For nearly 70 years, Bob Koester owned the Jazz Record Mart and Delmark Records—and though his businesses could be “crazy town,” they helped nurture thriving communities.
Andrew “Big Voice” Odom toured internationally—and also used to drop by Maxwell Street and overwhelm the makeshift sound systems.
The Aces are best known as a backing band, but they took the lead when it came to the future of the blues.
By the early 90s Lurrie Bell didn’t even own a guitar anymore, but now he’s got a shelf full of Blues Music Awards.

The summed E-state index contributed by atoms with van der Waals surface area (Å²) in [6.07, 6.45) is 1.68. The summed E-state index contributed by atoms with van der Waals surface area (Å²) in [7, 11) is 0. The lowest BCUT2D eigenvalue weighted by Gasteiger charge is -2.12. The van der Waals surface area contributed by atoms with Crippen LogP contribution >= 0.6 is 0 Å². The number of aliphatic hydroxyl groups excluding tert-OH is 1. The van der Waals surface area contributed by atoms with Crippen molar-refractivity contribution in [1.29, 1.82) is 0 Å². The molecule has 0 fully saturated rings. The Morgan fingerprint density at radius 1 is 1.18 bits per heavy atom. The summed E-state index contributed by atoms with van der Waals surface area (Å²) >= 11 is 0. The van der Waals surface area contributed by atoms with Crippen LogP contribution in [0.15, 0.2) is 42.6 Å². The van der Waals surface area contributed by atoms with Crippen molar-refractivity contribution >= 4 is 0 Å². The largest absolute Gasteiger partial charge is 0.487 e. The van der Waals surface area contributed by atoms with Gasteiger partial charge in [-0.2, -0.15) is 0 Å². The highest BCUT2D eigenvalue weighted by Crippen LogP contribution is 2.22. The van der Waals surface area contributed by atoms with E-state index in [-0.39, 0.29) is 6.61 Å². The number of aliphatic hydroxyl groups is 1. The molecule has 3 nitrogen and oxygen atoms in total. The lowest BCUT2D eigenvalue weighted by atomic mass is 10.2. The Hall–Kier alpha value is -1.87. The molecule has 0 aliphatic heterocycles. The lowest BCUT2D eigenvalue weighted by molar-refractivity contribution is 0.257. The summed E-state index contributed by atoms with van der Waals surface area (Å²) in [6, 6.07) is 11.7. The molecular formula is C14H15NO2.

Blues guitarist Jimmy Johnson, still going strong at 91, released his newest album just four months ago.
This stubbornly idiosyncratic harmonica player had lousy luck with recordings, but he thrived for four decades onstage.
Jimmy Johnson—older brother of Syl—started out playing soul, but he came into his own as a bluesman in the late 1970s.
Queen Sylvia Embry’s bass playing and warm, soulful singing made her a hit in local clubs and on transatlantic tours.
Guitarist Luther Allison learned his craft in Chicago, but he spent much of his career in Europe when American interest in the blues waned.
Emmett “Maestro” Sanders was a huge figure in Peoria blues, but died unheralded this spring—in part because he only ever released one single.
There’s more than Mavis at Blues Fest: other must-see acts include Texas Johnny Brown, Floyd Taylor, and the Rising Star Fife and Drum Band